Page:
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Hawaii News

Support may dull budget blades

Deep funding cuts proposed for the city Office of Economic Development and the Mayor’s Office on Culture and the Arts could be scaled back, a key lawmaker says, depending on the support each agency receives when the City Council meets today to weigh budget plans.

The reductions are being considered along with increase in specific taxes and various user fees as the Council crafts its budget for the fiscal year beginning July 1.

Up for consideration are cuts of $337,979 from the Office of Economic Development’s $476,156 budget and $303,536 from Culture and the Arts’ $345,188 budget.

"At this point I would say that there will be some degree of cuts," Council Budget Chairman Ernie Martin said yesterday. "There will probably be some restoration, based on testimony received (today) and when we go back to committee, but what I’ve seen thus far, it’d be very hard to justify full restoration."

Members of the local arts community are expected to show up in force today to support the Mayor’s Office of Culture and Arts, known as MOCA.

"MOCA’s role goes beyond just administering grants, which help sustain the arts community," Selena Ching, executive director of Hawaii Youth Symphony, said in testimony submitted in advance of today’s hearing. "It facilitates dialogue in the community, fostering collaborations and community partnerships that strengthen the community as a whole.

"The arts is a sector that deserves to be supported and protected to ensure the health and well-being of our communities."

The state Department of Business, Economic Development and Tourism supported the Office of Economic Development, saying the city agency has been instrumental in helping to obtain federal grants for community proj­ects. The city administration opposes the cuts, saying vital work would be left undone.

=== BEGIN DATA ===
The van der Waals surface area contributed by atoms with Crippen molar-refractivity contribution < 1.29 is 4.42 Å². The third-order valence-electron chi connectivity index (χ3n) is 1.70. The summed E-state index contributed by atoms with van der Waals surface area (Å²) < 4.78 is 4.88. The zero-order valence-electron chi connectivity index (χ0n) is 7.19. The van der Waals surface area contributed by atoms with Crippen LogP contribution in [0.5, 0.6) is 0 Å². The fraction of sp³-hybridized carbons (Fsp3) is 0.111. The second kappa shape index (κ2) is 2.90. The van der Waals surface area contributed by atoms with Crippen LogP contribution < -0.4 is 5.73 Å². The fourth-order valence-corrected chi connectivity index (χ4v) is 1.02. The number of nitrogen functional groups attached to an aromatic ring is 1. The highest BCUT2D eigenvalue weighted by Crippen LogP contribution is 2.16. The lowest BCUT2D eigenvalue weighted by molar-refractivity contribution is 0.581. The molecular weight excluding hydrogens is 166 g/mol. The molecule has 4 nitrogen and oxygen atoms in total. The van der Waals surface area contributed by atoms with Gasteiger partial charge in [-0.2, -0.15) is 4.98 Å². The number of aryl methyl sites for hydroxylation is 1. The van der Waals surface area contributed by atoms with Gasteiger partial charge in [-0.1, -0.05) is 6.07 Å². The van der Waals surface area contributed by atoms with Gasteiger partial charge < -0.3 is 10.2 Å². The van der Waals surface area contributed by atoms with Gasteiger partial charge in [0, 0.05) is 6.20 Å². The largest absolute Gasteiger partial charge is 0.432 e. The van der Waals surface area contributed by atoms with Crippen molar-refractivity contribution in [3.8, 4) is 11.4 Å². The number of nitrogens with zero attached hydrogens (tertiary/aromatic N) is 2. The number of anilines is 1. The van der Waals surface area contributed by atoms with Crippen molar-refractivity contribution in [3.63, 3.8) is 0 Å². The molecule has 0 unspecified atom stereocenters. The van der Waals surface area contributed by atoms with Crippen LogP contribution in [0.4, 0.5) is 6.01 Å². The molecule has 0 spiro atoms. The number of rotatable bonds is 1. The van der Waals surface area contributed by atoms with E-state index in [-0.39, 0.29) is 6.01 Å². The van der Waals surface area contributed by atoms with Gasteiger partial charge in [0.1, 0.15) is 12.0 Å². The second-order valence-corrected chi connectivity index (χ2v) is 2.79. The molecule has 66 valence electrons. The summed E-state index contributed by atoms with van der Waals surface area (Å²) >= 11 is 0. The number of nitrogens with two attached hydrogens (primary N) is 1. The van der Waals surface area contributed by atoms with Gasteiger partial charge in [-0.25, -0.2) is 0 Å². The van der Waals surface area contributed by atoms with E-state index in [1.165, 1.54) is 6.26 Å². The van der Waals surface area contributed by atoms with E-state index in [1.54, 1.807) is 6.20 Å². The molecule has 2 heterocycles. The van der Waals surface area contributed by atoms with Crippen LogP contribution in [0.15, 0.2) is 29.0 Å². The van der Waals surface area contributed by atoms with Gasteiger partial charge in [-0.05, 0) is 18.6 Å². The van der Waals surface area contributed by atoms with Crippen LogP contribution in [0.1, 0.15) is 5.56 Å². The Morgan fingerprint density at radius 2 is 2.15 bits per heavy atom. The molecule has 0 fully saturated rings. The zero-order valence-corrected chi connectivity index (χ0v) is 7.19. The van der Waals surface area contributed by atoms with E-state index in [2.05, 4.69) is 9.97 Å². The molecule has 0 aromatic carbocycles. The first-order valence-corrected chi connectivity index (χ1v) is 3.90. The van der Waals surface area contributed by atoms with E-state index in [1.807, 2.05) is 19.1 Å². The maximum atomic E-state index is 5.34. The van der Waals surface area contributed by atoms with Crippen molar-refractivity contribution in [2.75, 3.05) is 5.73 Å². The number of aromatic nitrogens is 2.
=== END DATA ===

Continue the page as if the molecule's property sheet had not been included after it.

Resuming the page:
Martin said the proposed cuts were preliminary, but added Council members have been under public pressure to prioritize funding and focus on core services, including fixing Hono­lulu’s deteriorating roads and maintaining public parks.

While he believes Council members support many of the nonprofit groups helped by the city departments, Martin said one issue to be considered is "whether it takes all the personnel that presently exists in those offices to administer those grants."

Meanwhile, Council members take up a slew of other measures all aimed at funding Mayor Peter Carlisle’s proposed $1.9 billion operating budget.

The Carlisle administration has proposed increases in public golf course greens fees, zoo admission, public employee parking, sewer fees and other user-fee items to help the city cover the cost of providing those services.

Carlisle also has proposed a 1-cent increase in the city’s 16.5-cents-per-gallon fuel tax this year as part of a 6-cents-per-gallon increase phased in over three years.

Officials said the money from the fuel tax would go to the city Highway Fund and could be used for road repairs as a way to lessen the amount of debt the city takes on. Council members advanced the proposal for further discussion, although Martin said he would not support moving the bill to a final reading.

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